Have I missed anything? Probably. As always, I welcome suggestions and comments. Thank you!

Cat Healing

I have no pain in the pleural region and no fever today, and am feeling much, indeed MUCH better. Almost my old self again. Thank you all for your get-well wishes (private and public ones). Much appreciated. Of course, many thanks go to my parents and husband for taking care of me, but I also wanted to mention that they received a lot of help from my cats, who took their nursing duties very seriously. Peekaboo by my sideThey did almost regular nursing shifts on my bed (see photo of little Peekaboo), but on Friday, my worst day, I had at least two cats on me or next to me at all times. It’s rather uncanny, when you think about it. How do they KNOW??? It’s a good thing that I was feeling too poorly to be reminded, at the time, of Oscar the Death Cat (see my July 26, or thereabouts, post). 😉 Seriously, though, I am sure my cats’ warm furry presence was an important factor in my healing so quickly. There is nothing like being surrounded by purring cats.

I tried to pick up on my CRP research this morning but am not up to that yet. So, research will have to wait a few more days. But Stefano is downstairs making me risotto with different kinds of cheeses, so life is returning to normal! Just a few more days.

The Phantom of Pleurisy

Had a bit of a tough day, yesterday. I woke up with a fever of 38 ° Centigrade (100.4 Fahrenheit, oh I do love those online converters!) and felt icky enough to call the doctor. He put me on antibiotics immediately. By 2 p.m. my fever had gone up to 39.3 ° C (102.7 ° F), and I had a familiar pain in my left lung. In May 2006 that kind of sharp pain was my first main symptom of pleurisy (a painful inflammation of the linings around the lungs, called pleura). But back then I didn’t know what the pain meant, so the condition went untreated for days (that’s the problem of getting ill on a Friday!). By the time my doctor came to see me, I was gasping painfully for air. I was ill for two and a half months, and completely bedridden for at least the first month. I refused to go to the hospital, and my parents and Stefano agreed. So they took care of me, a heroic feat indeed. I will always be grateful to them for that. Well, this time I recognized the pain, and am confident that I caught it in time. Gone, however, is my feeling of pride in my valiant little immune system! 😉 Drat.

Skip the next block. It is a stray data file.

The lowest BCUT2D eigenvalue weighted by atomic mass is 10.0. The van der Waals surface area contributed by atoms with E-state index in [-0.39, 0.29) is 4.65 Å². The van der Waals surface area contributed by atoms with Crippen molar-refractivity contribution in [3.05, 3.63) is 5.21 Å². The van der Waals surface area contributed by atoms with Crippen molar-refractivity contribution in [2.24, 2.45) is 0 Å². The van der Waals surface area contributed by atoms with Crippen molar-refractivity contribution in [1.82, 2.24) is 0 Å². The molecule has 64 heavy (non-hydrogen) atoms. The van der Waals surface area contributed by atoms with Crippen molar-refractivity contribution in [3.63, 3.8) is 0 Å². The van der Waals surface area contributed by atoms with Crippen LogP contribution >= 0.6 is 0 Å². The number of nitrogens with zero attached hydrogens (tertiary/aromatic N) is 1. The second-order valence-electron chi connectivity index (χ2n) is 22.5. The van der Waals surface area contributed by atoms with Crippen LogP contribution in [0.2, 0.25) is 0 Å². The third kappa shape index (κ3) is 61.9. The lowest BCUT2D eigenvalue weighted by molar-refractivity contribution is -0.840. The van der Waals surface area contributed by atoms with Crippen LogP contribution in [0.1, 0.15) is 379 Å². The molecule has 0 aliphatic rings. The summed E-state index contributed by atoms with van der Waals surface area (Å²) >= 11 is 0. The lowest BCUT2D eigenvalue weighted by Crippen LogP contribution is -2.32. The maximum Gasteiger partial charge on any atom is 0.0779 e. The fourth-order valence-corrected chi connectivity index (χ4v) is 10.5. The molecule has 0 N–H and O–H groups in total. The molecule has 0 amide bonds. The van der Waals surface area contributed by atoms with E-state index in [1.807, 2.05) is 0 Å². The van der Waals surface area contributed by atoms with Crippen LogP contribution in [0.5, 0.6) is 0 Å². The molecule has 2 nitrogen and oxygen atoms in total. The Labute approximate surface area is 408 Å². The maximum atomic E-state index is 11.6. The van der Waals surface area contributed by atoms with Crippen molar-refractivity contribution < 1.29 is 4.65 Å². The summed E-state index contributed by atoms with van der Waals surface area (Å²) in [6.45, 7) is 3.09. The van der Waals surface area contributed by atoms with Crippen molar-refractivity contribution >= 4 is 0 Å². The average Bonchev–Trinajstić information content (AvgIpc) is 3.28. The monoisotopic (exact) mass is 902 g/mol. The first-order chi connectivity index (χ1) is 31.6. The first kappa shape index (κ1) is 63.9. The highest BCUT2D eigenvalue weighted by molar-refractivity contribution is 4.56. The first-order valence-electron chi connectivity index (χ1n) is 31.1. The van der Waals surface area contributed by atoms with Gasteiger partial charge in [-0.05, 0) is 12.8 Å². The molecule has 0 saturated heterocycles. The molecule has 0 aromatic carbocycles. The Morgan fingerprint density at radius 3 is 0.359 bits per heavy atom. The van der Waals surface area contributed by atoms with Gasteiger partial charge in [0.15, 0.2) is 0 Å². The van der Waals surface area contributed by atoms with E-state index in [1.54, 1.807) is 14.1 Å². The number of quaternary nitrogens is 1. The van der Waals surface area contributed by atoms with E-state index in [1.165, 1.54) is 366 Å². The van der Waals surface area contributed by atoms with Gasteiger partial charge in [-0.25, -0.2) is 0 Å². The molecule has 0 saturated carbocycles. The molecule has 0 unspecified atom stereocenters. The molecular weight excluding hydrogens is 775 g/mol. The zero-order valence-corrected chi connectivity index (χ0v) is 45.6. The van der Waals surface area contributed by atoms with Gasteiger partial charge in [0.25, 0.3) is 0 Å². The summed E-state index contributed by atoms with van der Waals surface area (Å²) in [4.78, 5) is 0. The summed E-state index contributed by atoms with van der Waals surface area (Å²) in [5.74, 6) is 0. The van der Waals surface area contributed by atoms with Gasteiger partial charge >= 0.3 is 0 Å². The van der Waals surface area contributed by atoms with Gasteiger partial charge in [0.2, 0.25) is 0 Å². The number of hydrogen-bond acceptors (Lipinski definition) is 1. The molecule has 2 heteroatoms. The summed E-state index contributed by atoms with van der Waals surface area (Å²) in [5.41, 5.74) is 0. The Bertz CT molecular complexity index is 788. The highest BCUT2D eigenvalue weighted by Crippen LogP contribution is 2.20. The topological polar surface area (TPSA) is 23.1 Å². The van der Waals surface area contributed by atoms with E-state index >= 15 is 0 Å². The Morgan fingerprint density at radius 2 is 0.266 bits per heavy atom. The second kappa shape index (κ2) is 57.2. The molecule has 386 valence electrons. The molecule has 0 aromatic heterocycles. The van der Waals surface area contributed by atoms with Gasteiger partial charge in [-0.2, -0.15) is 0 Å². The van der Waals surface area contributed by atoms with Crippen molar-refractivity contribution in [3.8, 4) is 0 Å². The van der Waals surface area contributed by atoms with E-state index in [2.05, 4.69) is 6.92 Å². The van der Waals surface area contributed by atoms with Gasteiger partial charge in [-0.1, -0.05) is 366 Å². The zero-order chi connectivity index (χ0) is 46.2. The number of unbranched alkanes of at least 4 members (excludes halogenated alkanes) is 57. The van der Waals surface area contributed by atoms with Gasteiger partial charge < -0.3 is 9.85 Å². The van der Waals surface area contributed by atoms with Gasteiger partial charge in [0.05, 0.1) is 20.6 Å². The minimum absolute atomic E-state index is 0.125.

I am feeling much better today, still a slight fever and a slight pain in the pleural region, but clearly the two types of antibiotics are working. Ah, and my sense of humour has returned. Stefano and I were joking around this morning. However, I won’t be answering e-mails any time soon.

Take care, everyone, and watch out for high fevers and stabbing steady pains in your lung area. Ok, back to bed! 🙂

Eat the Colorful Flavonoids, Not the Cans